I drove off the ferry at Cairnryan into stygian darkness filled with rain, the long drive North through the night ahead of me. I was back in my homeland again and the rain perplexed me. All the way to Glasgow it lashed down from the heavens, flooding the road in places and making me think of swollen rivers which would be out of ply for days. The Stincher was huge and the Ayr full to the banks as I crossed them in the early hours of Saturday morning. What would the Aberdeenshire Don be like? I had booked a rod on the lovely Littlewood beat for the coming Monday and I needed some rain, just not as much as the South West was suffering that Saturday night.
The downpour eased off somewhere around Cumbernauld and there was dense fog lying around Stirling before it all cleared by the time I was nearing Dundee. The North East appeared to have missed the rain again and now I was fretting there had not been any precipitation to lift the Don a few inches. The old VW chugged through the night under a clear skies on the final leg of the journey. I shut the engine off at exactly 6am and I slurped a quick cup of coffee in Aberdeen before some well-deserved sleep and dreams of rivers either in raging spate or as dry as a bone. I woke a couple of hours later to another downpour outside.
All of this fretting about rain comes naturally to us salmon fishers. The timing and quantity of precipitation can make or destroy a day on the river. I had been studying the long range weather forecast for a week before I booked Littlewood, banking on a wet Saturday followed by dry conditions on Sunday. The Don was running only 4 inches above summer level the previous week, not enough to fill me with confidence that salmon would be on the move. I wanted a rise of a foot or so on Saturday/Sunday and for the river to start falling again on Monday. In that respect Littlewood was a gamble. It does not have any well-known holding pools, deep sanctuaries where salmon hold up in times of low water. It is a streamy beat where running fish can be picked up in shallow water or from odd corners where they stop briefly on their way up river. Like a piscatorial Goldilocks I wanted the river not too high nor too low, just somewhere in the middle and slowly falling.
I spend the day with family and catch up on all the news in Scotland. A good day, topped off by a hard fought draw at ‘Villa for the Clarets. I’m happy enough with 10th spot in the Premiership after a tough schedule of games since the start of the season. Everton visit Turf Moor next – another hard game for us.
A dry day. Tackle wise I would equip myself with a 13 foot Spey rod and no. 8 lines. A range of tubes and flies with a few spools of nylon were all I planned to take with me. Littlewood extends to 4.5 miles, a lot of water to cover so I wanted to travel light. With time on my hands I checked over the gear, paying particular attention to the reels and leaders. The reels needed a clean and some light oiling which was only the work of a few minutes. Old leaders were cut up and replaced with new ones in readiness for the next day. I made heavy leaders tipped with 18 pound breaking strain tippets. This may sound over the top but some big salmon run the river Don at the end of the season and fish in the high teens or low twenties are not unheard of. Better safe than sorry.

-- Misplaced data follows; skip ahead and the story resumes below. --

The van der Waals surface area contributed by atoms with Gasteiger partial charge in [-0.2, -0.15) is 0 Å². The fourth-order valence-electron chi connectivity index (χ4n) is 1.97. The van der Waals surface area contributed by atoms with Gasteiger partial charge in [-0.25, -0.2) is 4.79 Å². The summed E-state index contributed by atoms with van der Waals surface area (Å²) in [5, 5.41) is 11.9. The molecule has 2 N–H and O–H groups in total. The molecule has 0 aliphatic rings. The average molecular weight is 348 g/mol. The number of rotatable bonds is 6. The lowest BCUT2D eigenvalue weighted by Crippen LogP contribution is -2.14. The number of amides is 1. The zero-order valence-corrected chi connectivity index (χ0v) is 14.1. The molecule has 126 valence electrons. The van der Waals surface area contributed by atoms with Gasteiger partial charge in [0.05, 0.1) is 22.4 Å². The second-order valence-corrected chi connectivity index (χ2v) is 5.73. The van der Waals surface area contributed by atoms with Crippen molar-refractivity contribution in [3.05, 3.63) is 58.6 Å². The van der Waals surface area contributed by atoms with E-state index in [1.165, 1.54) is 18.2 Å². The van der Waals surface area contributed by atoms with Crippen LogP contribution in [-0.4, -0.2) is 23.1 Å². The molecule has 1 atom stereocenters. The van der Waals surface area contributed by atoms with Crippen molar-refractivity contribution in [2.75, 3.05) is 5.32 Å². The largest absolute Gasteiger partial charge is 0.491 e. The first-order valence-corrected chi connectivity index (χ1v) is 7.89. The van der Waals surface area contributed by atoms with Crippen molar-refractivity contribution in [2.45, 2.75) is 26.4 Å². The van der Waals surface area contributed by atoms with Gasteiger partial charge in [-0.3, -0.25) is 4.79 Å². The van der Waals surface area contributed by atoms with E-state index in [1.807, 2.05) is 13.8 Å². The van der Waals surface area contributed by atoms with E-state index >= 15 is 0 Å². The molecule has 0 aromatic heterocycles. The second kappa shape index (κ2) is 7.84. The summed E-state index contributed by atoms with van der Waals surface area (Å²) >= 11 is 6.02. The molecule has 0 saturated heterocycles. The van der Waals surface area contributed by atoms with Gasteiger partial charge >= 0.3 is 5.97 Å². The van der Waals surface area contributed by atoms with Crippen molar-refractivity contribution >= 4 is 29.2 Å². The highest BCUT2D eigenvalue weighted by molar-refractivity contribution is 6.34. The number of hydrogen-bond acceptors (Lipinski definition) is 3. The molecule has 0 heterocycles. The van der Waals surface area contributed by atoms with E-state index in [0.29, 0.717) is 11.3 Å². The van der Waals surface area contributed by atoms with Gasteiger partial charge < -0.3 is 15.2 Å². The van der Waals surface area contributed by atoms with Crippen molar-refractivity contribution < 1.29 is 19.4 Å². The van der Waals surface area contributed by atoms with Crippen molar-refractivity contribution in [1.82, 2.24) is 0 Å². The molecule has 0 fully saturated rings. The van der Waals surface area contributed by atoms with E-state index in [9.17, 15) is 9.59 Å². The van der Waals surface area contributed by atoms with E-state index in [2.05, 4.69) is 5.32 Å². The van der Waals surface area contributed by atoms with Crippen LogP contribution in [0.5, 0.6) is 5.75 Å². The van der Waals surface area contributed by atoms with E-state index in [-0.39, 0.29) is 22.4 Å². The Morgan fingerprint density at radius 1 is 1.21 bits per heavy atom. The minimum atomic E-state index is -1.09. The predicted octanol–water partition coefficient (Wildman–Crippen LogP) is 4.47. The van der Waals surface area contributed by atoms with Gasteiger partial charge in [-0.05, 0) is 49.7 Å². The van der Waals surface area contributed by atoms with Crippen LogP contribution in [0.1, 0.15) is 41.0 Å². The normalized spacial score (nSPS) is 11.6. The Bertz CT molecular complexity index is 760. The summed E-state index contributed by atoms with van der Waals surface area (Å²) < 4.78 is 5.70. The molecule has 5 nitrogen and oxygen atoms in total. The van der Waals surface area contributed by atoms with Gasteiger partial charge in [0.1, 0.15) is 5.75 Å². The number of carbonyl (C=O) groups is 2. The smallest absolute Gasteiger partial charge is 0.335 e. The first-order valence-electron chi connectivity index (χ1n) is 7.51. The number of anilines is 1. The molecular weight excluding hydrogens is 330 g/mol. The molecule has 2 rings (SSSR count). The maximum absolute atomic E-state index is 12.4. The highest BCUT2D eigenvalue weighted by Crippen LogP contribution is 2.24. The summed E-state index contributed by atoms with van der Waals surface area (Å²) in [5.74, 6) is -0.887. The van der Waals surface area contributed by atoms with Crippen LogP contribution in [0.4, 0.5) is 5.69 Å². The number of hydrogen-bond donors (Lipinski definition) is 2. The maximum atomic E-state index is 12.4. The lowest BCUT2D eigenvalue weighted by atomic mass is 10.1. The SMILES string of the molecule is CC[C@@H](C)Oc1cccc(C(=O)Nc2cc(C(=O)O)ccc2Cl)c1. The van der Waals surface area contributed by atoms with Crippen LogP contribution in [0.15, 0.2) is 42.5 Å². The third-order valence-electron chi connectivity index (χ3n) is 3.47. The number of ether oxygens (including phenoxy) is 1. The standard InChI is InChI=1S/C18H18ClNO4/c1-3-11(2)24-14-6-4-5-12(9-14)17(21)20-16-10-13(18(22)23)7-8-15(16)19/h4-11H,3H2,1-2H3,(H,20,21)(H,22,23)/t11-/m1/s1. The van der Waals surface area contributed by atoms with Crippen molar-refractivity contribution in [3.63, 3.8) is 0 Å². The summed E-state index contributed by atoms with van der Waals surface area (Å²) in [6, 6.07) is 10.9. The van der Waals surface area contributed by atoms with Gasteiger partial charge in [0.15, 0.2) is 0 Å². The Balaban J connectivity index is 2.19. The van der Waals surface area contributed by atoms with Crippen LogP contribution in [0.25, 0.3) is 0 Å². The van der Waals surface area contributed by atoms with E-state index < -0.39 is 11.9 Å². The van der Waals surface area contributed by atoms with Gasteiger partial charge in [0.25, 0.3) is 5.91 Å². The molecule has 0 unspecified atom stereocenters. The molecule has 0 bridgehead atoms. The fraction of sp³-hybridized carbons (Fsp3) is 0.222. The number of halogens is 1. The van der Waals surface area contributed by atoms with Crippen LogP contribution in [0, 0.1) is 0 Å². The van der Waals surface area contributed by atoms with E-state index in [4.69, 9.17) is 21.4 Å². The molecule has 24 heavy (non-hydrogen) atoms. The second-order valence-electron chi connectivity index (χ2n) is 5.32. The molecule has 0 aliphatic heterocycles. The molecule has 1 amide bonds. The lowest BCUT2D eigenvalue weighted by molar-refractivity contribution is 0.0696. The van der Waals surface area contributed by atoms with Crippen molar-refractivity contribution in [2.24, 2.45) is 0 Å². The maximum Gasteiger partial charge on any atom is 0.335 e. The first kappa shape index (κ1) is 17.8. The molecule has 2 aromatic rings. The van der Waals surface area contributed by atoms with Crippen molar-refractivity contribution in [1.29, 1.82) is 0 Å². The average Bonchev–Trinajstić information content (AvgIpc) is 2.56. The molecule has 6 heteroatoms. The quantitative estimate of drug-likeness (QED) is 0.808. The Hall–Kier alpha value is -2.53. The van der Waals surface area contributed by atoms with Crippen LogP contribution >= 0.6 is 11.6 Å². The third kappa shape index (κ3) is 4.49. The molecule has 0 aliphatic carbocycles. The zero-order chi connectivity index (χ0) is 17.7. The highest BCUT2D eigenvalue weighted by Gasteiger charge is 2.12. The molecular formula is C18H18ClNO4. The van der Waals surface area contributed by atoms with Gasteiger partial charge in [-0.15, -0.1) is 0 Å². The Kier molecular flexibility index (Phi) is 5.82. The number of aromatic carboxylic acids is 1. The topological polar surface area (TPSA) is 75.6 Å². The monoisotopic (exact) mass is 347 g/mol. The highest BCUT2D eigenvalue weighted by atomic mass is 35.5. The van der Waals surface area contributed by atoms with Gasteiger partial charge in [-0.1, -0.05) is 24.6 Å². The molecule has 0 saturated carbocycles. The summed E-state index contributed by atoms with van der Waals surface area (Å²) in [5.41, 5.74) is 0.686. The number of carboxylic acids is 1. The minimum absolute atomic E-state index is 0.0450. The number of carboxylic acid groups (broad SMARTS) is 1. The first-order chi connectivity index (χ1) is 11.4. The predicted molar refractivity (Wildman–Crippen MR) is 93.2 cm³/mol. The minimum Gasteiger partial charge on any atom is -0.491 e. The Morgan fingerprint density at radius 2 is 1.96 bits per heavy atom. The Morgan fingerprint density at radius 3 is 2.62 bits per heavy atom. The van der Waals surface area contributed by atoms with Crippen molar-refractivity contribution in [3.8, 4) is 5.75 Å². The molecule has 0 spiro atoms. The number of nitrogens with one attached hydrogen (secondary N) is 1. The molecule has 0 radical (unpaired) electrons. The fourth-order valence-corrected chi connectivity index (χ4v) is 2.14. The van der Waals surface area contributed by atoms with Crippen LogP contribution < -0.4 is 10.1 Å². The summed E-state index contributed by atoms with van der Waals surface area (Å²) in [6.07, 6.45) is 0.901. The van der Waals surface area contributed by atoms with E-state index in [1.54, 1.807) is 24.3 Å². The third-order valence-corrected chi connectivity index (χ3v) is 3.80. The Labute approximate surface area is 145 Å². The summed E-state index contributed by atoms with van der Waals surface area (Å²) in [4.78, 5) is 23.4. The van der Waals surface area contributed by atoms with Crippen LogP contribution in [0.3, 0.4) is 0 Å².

In the afternoon I went on to the Fishpal site to check water levels. This is a hugely helpful service which I would encourage all anglers to use if they are fishing salmon rivers in the UK. It looked like the top of the river did not receive any rain at all as the levels were steady. The same was not true of the rest of the watershed though. Parkhill, on the lower river was at two-and-a-half feet above summer level and falling while, more interestingly for me, Bridge of Alford, a mile or two below Littlewood, was registering one foot and 3 inches and falling. With no rain that should equate to roughly 12 inches of water on Monday, as near perfect as you could ask for on Littlewood. With no fishing on a Sunday in Scotland any salmon in the system can move unhindered on their journey upstream. Many of the fish will be coloured but there should be some fresh ones mixed in with the old stagers. I was in with a chance!
This beat has a historical connection, the much maligned politician Neville Chamberlain used to fish it frequently. It is situated on the left bank of the Don upsteam of Alford. Here the river is about 30 yards wide and comprises a series of runs and glides more than pools. It is great fly water throughout the whole 4.5 miles length of the beat but it does demand a high level of experience to get the best from it. Some sections can be covered using overhead casting but there are lots of bankside trees meaning spey casting is definitely a better option. Fishing water like this demands the ability to read the water and control your fly more than great technical casting ability or depth control. By that I mean there is no need for fast sinking lines or shooting heads as the width of the river and depth of the water are easily manageable with conventional tackle. Mending the line and knowing how/when to hang a fly over a potential lie are keys to success in my opinion.